To make these distinctions does not mean to downplay the importance of feelings of uncertainty or disorientation in politics. Such feelings of uncertainty and disorientation may generate unease, anxiety, even nausea and these can stop us from acting or can drive us into precipitous action. But such feelings are still secondary to actual states of uncertainty and disorientation which have a far more direct impact on what happens. Actual uncertainty and disorientation, instead of creating anxiety, are often accompanied by opposite feelings of certainty and orientation, the resulting smugness may have an even more devastating effect than felt uncertainty and disorientation.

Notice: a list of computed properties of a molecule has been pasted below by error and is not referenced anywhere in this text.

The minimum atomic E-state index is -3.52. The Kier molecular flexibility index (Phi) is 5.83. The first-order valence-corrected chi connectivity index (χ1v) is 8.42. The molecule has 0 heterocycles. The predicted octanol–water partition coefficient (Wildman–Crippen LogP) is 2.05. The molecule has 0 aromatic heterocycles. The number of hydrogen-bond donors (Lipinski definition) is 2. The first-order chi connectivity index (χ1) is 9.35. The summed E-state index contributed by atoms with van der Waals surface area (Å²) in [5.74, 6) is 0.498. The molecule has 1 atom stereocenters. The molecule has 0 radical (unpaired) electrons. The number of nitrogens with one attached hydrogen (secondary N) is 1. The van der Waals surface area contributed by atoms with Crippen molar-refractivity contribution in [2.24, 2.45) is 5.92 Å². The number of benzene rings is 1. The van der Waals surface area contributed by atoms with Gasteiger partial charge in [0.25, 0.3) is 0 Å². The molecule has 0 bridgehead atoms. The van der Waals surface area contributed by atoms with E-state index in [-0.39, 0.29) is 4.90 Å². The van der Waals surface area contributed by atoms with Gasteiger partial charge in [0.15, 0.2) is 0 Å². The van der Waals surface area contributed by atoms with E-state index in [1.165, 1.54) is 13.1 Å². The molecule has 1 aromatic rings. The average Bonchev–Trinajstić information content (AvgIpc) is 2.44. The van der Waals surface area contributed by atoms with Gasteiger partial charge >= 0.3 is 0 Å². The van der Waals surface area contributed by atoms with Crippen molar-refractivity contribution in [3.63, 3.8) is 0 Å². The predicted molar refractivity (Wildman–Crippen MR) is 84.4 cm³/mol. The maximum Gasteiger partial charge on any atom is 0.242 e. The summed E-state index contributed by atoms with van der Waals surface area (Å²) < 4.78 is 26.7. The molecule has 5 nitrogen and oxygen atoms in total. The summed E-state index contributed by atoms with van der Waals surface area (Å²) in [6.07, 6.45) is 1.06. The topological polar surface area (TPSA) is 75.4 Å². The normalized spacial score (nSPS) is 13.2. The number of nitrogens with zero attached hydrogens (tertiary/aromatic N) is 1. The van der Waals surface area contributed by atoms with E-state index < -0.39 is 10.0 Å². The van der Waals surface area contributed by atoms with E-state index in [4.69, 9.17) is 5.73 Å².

These insights have been captured well in Plato’s Republic. In its seventh book we read of humans living in an underground cave – an allegory for social and political life as we know it. Tied down, hand and foot, the inhabitants of the cave can see only shadows on the wall before them, not what produced them and also not the world beyond their cave. They are not only ignorant of the things beyond their range of vision, they are also unable to understand their own situation and they can also therefore not conceive of any alternative to their pitiful state. If anyone of the inhabitants of the cave manages to turn around and sees what produced the shadow play, he will, however, be “pained and dazzled and unable to see the things” whose shadows he had seen before. (514c) And if he should actually reach daylight, he will be dazzled once more until his eyes have adjusted to the above ground reality. But should he return into the darkness of the cave, he would once again be confused and “behave awkwardly and appear completely ridiculous.” (517d) There are thus for Plato two states of political disorientation: the first when one comes from the darkness of ignorance into the light of knowledge and the second when one returns from this light into the darkness of human social life. The inhabitants of the cave are convinced that they know and understand reality, but they are, in fact, familiar only with shadows and lack the concepts to understand their actual situation. They are both ignorant and disoriented but feel all the while certain and oriented. By contrast, the one who escapes from the cave will at first be thrown into a state of confusion. His felt uncertainty will make him realize that he lacks the words to understand reality as it is. He will be moved therefore to acquire the concepts necessary to describe how things are and in what way the world of common human life is one of illusion. But when he returns to the human habitat and encounters the false certainties of its inhabitants, he may not fare well. They may deride and resent him and even seek to get rid of him in order to preserve their precious illusions.